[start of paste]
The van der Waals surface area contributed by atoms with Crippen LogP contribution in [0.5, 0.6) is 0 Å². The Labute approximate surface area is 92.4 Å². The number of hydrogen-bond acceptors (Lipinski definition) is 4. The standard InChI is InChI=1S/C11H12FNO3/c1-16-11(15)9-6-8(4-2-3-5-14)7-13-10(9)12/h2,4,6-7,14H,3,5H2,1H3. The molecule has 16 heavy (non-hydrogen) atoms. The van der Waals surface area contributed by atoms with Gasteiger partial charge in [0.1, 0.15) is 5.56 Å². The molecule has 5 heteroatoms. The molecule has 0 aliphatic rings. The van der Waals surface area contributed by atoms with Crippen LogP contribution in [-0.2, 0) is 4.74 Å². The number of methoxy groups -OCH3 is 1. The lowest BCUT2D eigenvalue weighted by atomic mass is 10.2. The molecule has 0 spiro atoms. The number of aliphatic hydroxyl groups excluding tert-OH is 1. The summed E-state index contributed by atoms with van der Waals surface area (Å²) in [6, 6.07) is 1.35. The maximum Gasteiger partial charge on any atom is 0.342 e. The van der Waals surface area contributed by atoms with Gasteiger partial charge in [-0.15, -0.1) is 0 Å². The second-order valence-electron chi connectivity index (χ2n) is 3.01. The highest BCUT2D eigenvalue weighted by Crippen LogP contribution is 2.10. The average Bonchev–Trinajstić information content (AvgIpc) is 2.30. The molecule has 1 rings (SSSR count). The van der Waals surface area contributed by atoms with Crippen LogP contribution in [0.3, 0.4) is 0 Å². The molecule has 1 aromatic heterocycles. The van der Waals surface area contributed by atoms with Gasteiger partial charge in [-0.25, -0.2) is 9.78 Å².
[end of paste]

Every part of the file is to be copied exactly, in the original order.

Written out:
The van der Waals surface area contributed by atoms with Crippen LogP contribution in [0.5, 0.6) is 0 Å². The Labute approximate surface area is 92.4 Å². The number of hydrogen-bond acceptors (Lipinski definition) is 4. The standard InChI is InChI=1S/C11H12FNO3/c1-16-11(15)9-6-8(4-2-3-5-14)7-13-10(9)12/h2,4,6-7,14H,3,5H2,1H3. The molecule has 16 heavy (non-hydrogen) atoms. The van der Waals surface area contributed by atoms with Gasteiger partial charge in [0.1, 0.15) is 5.56 Å². The molecule has 5 heteroatoms. The molecule has 0 aliphatic rings. The van der Waals surface area contributed by atoms with Crippen LogP contribution in [-0.2, 0) is 4.74 Å². The number of methoxy groups -OCH3 is 1. The lowest BCUT2D eigenvalue weighted by atomic mass is 10.2. The molecule has 0 spiro atoms. The number of aliphatic hydroxyl groups excluding tert-OH is 1. The summed E-state index contributed by atoms with van der Waals surface area (Å²) in [6, 6.07) is 1.35. The maximum Gasteiger partial charge on any atom is 0.342 e. The van der Waals surface area contributed by atoms with Gasteiger partial charge in [-0.15, -0.1) is 0 Å². The second-order valence-electron chi connectivity index (χ2n) is 3.01. The highest BCUT2D eigenvalue weighted by Crippen LogP contribution is 2.10. The average Bonchev–Trinajstić information content (AvgIpc) is 2.30. The molecule has 1 rings (SSSR count). The van der Waals surface area contributed by atoms with Crippen LogP contribution in [0.3, 0.4) is 0 Å². The molecule has 1 aromatic heterocycles. The van der Waals surface area contributed by atoms with Gasteiger partial charge in [-0.25, -0.2) is 9.78 Å².